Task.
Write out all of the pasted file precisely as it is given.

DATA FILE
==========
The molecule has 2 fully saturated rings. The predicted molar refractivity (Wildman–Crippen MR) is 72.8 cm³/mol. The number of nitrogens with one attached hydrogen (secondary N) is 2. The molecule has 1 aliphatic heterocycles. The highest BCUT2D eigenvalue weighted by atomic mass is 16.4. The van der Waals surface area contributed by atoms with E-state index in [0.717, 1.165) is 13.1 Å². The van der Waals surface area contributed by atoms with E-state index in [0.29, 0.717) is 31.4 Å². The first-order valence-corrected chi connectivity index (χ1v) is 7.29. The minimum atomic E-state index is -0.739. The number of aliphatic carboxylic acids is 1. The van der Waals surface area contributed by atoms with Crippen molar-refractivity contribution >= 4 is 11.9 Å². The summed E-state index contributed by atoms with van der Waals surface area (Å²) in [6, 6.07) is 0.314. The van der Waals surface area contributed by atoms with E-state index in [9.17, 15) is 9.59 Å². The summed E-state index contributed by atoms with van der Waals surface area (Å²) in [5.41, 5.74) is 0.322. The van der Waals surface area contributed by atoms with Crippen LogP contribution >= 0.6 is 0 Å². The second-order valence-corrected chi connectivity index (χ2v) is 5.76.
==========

The molecule has 2 fully saturated rings. The predicted molar refractivity (Wildman–Crippen MR) is 72.8 cm³/mol. The number of nitrogens with one attached hydrogen (secondary N) is 2. The molecule has 1 aliphatic heterocycles. The highest BCUT2D eigenvalue weighted by atomic mass is 16.4. The van der Waals surface area contributed by atoms with E-state index in [0.717, 1.165) is 13.1 Å². The van der Waals surface area contributed by atoms with E-state index in [0.29, 0.717) is 31.4 Å². The first-order valence-corrected chi connectivity index (χ1v) is 7.29. The minimum atomic E-state index is -0.739. The number of aliphatic carboxylic acids is 1. The van der Waals surface area contributed by atoms with Crippen molar-refractivity contribution >= 4 is 11.9 Å². The summed E-state index contributed by atoms with van der Waals surface area (Å²) in [6, 6.07) is 0.314. The van der Waals surface area contributed by atoms with E-state index in [9.17, 15) is 9.59 Å². The summed E-state index contributed by atoms with van der Waals surface area (Å²) in [5.41, 5.74) is 0.322. The van der Waals surface area contributed by atoms with Crippen LogP contribution >= 0.6 is 0 Å². The second-order valence-corrected chi connectivity index (χ2v) is 5.76.